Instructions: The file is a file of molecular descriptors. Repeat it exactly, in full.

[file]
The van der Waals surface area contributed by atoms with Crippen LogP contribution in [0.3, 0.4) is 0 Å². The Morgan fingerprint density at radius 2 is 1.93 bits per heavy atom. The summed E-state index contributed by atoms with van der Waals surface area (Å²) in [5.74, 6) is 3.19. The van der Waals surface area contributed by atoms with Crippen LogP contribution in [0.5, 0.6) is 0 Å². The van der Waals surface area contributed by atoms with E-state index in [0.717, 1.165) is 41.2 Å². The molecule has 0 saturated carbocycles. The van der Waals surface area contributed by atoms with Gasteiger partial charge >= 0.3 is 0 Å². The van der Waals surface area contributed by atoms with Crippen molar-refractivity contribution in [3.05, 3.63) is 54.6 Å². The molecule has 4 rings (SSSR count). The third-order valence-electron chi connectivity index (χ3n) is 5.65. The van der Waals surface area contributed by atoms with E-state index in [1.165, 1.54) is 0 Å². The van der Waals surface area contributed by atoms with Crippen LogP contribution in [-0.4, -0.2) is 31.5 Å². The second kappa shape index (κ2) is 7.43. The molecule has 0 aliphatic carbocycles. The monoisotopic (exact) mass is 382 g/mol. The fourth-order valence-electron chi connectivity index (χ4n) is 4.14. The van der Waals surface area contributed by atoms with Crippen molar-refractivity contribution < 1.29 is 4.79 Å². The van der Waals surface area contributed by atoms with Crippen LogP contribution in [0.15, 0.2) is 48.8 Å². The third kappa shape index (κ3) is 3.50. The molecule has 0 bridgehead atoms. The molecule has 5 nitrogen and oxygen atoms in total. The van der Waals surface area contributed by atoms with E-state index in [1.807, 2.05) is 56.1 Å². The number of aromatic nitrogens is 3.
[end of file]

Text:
The van der Waals surface area contributed by atoms with Crippen LogP contribution in [0.3, 0.4) is 0 Å². The Morgan fingerprint density at radius 2 is 1.93 bits per heavy atom. The summed E-state index contributed by atoms with van der Waals surface area (Å²) in [5.74, 6) is 3.19. The van der Waals surface area contributed by atoms with Crippen LogP contribution in [0.5, 0.6) is 0 Å². The van der Waals surface area contributed by atoms with E-state index in [0.717, 1.165) is 41.2 Å². The molecule has 0 saturated carbocycles. The van der Waals surface area contributed by atoms with Gasteiger partial charge >= 0.3 is 0 Å². The van der Waals surface area contributed by atoms with Crippen molar-refractivity contribution in [3.05, 3.63) is 54.6 Å². The molecule has 4 rings (SSSR count). The third-order valence-electron chi connectivity index (χ3n) is 5.65. The van der Waals surface area contributed by atoms with E-state index in [1.165, 1.54) is 0 Å². The van der Waals surface area contributed by atoms with Crippen LogP contribution in [-0.4, -0.2) is 31.5 Å². The second kappa shape index (κ2) is 7.43. The molecule has 0 aliphatic carbocycles. The monoisotopic (exact) mass is 382 g/mol. The fourth-order valence-electron chi connectivity index (χ4n) is 4.14. The van der Waals surface area contributed by atoms with Crippen molar-refractivity contribution < 1.29 is 4.79 Å². The van der Waals surface area contributed by atoms with Crippen LogP contribution in [0.15, 0.2) is 48.8 Å². The third kappa shape index (κ3) is 3.50. The molecule has 0 bridgehead atoms. The molecule has 5 nitrogen and oxygen atoms in total. The van der Waals surface area contributed by atoms with E-state index in [1.807, 2.05) is 56.1 Å². The number of aromatic nitrogens is 3.